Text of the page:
Merthyr Tydfil council used bailiffs to collect debts from the equivalent of one in five of the borough’s properties – the highest rate of any council outside London, figures obtained by a charity show.
The Valleys council referred bailiffs to 6,064 debts in the past year, the equivalent of 22.8% of Merthyr Tydfil’s 26,550 residential properties.
The statistics were collected by The Money Advice Trust, which sent Freedom of Information requests to all 374 local authorities in England and Wales.
The debt charity found councils across England and Wales referred debts to bailiffs on 1.8m occasions and is calling on local authorities to be more responsible in managing their debt collection.
Cardiff council referred debts to bailiffs in 12,943 cases in the past 12 months, the highest number of the 22 councils in Wales.
Of these, 11,707 debts related to homes, amounting to 7.8% of the capital’s residential properties. The remaining 1,236 referrals related to businesses, representing 10.4% of the city’s business properties.
Merthyr Tydfil council had the second highest number of bailiff instructions in Wales – but by far the highest when compared to the total number of properties under its authority.
A Merthyr Tydfil council spokeswoman said: “The council recognises that the figures quoted reflect the high proportion of defaulting charge payers within the county borough and the financial difficulties faced by customers in the current economic climate.
“However, the council has a statutory duty to collect council tax for the services it provides and makes every effort to collect all outstanding balances as legislation allows, therefore minimising the impact on those charge payers who do pay.
“Prior to an account being passed to the bailiff, the customer would have received five separate items of correspondence, with each of these stages providing them with opportunity to engage with the council and make an arrangement to pay without recourse to bailiff action.
“Any customers experiencing this type of financial difficulty is urged to contact the council to discuss their individual circumstances on 01685 724555.”
The next highest in Wales was Rhondda Cynon Taf (5,742 bailiff instructions), Gwynedd (5,097) and Carmarthenshire (4,816). Ceredigion was the lowest with 879 cases.
Birmingham council (the largest local authority in the UK) referred debts to bailiffs on 82,329 occasions, equivalent to 17% of its properties.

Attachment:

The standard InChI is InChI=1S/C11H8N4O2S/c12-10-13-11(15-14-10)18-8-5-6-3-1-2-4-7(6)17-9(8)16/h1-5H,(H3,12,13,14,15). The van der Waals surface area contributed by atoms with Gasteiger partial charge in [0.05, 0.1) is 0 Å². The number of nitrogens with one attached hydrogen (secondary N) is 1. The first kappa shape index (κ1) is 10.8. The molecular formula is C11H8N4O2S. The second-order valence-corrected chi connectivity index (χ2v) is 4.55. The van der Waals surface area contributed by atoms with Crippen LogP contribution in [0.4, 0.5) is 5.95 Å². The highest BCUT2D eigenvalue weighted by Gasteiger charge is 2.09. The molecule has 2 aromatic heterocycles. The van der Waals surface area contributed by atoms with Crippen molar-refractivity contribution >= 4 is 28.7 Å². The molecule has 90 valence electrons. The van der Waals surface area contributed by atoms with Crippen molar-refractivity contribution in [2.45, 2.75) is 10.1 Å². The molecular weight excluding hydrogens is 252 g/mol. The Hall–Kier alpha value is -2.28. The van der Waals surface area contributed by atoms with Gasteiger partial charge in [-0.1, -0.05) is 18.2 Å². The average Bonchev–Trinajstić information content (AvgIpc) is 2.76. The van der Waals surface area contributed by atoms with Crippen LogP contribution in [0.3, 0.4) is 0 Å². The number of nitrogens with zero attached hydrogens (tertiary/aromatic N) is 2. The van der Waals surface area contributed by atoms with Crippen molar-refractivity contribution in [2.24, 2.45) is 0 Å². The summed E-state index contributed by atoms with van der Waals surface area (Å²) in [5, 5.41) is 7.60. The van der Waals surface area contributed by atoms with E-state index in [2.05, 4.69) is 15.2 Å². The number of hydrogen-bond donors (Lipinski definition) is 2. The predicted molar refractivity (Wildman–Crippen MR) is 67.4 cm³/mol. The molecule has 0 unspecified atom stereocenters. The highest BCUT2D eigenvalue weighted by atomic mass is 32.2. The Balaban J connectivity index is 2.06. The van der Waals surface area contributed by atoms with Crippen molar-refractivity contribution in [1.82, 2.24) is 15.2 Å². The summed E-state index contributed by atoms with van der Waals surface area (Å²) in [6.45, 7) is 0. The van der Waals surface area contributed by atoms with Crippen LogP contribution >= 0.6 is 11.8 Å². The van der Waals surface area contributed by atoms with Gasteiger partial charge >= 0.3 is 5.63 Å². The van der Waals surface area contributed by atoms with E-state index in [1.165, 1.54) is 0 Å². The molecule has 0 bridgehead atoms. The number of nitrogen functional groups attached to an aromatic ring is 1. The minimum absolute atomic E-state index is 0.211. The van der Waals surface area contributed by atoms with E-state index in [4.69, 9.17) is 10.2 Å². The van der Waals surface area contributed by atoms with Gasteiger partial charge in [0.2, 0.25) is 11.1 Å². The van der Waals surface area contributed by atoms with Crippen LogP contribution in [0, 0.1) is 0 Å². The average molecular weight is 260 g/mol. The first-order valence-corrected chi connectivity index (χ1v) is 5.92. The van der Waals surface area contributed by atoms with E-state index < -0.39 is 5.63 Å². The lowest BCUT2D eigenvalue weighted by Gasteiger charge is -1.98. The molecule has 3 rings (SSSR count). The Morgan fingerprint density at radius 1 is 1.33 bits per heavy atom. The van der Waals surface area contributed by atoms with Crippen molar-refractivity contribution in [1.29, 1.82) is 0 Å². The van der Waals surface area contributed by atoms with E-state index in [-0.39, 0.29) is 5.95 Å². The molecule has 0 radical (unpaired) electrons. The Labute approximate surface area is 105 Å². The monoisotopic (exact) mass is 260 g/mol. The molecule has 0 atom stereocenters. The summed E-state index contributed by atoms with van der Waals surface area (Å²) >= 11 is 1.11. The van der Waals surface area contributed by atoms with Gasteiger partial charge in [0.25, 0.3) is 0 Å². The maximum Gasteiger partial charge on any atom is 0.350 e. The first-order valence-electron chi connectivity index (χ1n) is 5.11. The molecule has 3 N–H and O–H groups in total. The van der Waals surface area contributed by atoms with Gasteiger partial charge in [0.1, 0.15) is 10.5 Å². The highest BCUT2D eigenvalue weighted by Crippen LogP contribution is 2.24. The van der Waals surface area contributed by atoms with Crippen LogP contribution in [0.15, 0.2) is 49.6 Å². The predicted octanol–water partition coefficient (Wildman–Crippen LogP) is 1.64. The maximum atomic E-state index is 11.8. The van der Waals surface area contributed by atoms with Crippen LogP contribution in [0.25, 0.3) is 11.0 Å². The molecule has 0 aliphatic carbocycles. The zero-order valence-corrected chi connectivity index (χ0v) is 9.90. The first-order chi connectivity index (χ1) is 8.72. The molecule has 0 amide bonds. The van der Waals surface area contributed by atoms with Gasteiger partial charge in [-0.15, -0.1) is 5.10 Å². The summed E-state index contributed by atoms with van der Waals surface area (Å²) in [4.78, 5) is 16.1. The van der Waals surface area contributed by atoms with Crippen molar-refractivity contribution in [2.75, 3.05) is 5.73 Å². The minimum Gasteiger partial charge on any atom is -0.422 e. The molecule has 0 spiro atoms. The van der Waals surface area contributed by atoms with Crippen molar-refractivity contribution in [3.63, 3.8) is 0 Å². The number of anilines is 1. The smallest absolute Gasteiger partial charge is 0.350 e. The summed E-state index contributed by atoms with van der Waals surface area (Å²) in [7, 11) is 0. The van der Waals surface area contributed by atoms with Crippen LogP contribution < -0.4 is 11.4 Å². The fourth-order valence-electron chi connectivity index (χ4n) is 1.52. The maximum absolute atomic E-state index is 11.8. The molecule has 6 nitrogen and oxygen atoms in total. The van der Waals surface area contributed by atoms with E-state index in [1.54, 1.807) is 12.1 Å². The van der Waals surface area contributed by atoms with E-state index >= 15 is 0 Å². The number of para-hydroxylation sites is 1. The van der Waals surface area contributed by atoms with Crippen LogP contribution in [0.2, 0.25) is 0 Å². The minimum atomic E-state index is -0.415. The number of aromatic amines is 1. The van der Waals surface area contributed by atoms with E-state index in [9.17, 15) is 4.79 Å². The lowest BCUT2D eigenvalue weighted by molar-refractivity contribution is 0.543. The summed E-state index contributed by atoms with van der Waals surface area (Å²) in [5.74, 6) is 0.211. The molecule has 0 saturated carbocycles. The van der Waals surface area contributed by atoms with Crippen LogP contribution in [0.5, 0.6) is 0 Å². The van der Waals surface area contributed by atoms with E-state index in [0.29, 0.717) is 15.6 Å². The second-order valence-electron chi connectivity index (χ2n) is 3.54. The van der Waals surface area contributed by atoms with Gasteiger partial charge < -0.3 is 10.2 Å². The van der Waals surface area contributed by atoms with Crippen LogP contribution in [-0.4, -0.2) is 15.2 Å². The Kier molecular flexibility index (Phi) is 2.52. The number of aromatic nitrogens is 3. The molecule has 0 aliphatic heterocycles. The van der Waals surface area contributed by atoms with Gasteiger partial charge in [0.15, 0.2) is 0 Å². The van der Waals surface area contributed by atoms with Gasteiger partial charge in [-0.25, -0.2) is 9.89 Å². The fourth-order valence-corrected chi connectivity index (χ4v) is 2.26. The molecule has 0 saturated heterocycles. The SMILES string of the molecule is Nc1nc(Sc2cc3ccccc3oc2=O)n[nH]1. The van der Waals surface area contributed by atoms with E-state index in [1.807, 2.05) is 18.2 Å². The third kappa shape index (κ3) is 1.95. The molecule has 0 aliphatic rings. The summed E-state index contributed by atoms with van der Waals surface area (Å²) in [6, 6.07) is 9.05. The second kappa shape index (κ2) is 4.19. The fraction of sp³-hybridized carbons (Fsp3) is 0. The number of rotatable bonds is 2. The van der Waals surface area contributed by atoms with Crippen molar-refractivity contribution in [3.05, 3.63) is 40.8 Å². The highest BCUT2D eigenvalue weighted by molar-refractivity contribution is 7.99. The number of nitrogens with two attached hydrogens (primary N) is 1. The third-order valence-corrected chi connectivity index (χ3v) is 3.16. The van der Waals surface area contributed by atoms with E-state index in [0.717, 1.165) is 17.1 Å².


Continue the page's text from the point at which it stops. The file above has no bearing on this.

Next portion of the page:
The London Borough of Newham referred 55,652 cases to bailiffs, equivalent to nearly half of the total properties under its authority.
Money Advice Trust said local authorities most commonly refer council tax arrears, business rate arrears and parking fines to bailiffs for collection.
The charity’s chief executive Joanna Elson said: “These figures make clear that something has to change.
“It is not economically or socially responsible for local authorities to continue to use bailiffs so frequently. Our experience through National Debtline shows us first-hand how bailiffs can deepen debt problems, rather than solve them.
“Local authorities seem to be assuming that anyone not paying debts is a ‘won’t pay’, rather than a ‘can’t pay’.
“In today’s economy, with real incomes having fallen consistently for many years, more and more people are falling into the ‘can’t pay’ bracket – sending the bailiffs in to collect these debts can be very destructive, both financially and psychologically.
“This is a problem with a clear solution. The Local Government Association has supported a protocol, established by Citizens Advice, which makes clear how authorities should handle collection of council tax arrears. Authorities which have signed up to the protocol have maintained healthy collection rates.
“We firmly encourage all local authorities to consider their debt collection practices, especially following the abolition of national council tax Benefit and the introduction of localised council tax support.”
A Welsh Local Government Association Spokesperson said: “Local councils have a clear responsibility to all taxpayers to collect taxes so that essential everyday services can be delivered and maintained. In 2011-12, local authorities across Wales collected £1.1bn in council tax, or 96.7% of the total council tax bill, which means that £84m that could have been used to provide services to local communities remains in arrears.
“The use of bailiffs will always be a last resort with a series of letters and warnings first being provided in line with clearly set procedures. Councils understand that many households face severe financial challenges and every effort will be made to work with residents long before bailiffs become involved.
“Anyone experiencing trouble with paying their council bills can get in touch with their local authority for financial help and advice. Every local council offers a broad range of support for people facing genuine difficulties paying their bills, which can include setting up flexible payment plans or guiding people through the process of applying for financial aid.”
Cardiff council has been asked to comment.
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